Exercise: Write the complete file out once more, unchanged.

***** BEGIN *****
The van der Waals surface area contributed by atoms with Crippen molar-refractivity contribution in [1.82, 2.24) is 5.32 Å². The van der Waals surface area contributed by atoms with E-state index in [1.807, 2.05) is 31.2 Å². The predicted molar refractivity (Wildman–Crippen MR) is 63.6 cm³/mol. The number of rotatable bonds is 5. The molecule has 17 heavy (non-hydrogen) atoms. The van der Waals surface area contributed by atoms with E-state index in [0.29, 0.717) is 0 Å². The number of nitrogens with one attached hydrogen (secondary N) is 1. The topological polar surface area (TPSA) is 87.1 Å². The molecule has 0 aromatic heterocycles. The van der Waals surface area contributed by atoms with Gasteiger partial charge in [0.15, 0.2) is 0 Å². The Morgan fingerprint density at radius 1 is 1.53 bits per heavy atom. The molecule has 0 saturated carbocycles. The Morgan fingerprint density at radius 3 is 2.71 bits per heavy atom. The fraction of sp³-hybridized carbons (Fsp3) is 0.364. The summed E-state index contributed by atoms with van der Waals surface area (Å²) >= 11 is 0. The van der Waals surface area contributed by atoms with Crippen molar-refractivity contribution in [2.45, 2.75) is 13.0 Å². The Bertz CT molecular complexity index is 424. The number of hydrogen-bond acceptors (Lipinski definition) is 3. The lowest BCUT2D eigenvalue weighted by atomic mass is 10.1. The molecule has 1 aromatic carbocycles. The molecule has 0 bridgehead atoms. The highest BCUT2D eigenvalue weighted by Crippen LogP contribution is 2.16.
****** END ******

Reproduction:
The van der Waals surface area contributed by atoms with Crippen molar-refractivity contribution in [1.82, 2.24) is 5.32 Å². The van der Waals surface area contributed by atoms with E-state index in [1.807, 2.05) is 31.2 Å². The predicted molar refractivity (Wildman–Crippen MR) is 63.6 cm³/mol. The number of rotatable bonds is 5. The molecule has 17 heavy (non-hydrogen) atoms. The van der Waals surface area contributed by atoms with E-state index in [0.29, 0.717) is 0 Å². The number of nitrogens with one attached hydrogen (secondary N) is 1. The topological polar surface area (TPSA) is 87.1 Å². The molecule has 0 aromatic heterocycles. The van der Waals surface area contributed by atoms with Gasteiger partial charge in [0.15, 0.2) is 0 Å². The Morgan fingerprint density at radius 1 is 1.53 bits per heavy atom. The molecule has 0 saturated carbocycles. The Morgan fingerprint density at radius 3 is 2.71 bits per heavy atom. The fraction of sp³-hybridized carbons (Fsp3) is 0.364. The summed E-state index contributed by atoms with van der Waals surface area (Å²) >= 11 is 0. The van der Waals surface area contributed by atoms with Crippen molar-refractivity contribution in [2.45, 2.75) is 13.0 Å². The Bertz CT molecular complexity index is 424. The number of hydrogen-bond acceptors (Lipinski definition) is 3. The lowest BCUT2D eigenvalue weighted by atomic mass is 10.1. The molecule has 1 aromatic carbocycles. The molecule has 0 bridgehead atoms. The highest BCUT2D eigenvalue weighted by Crippen LogP contribution is 2.16.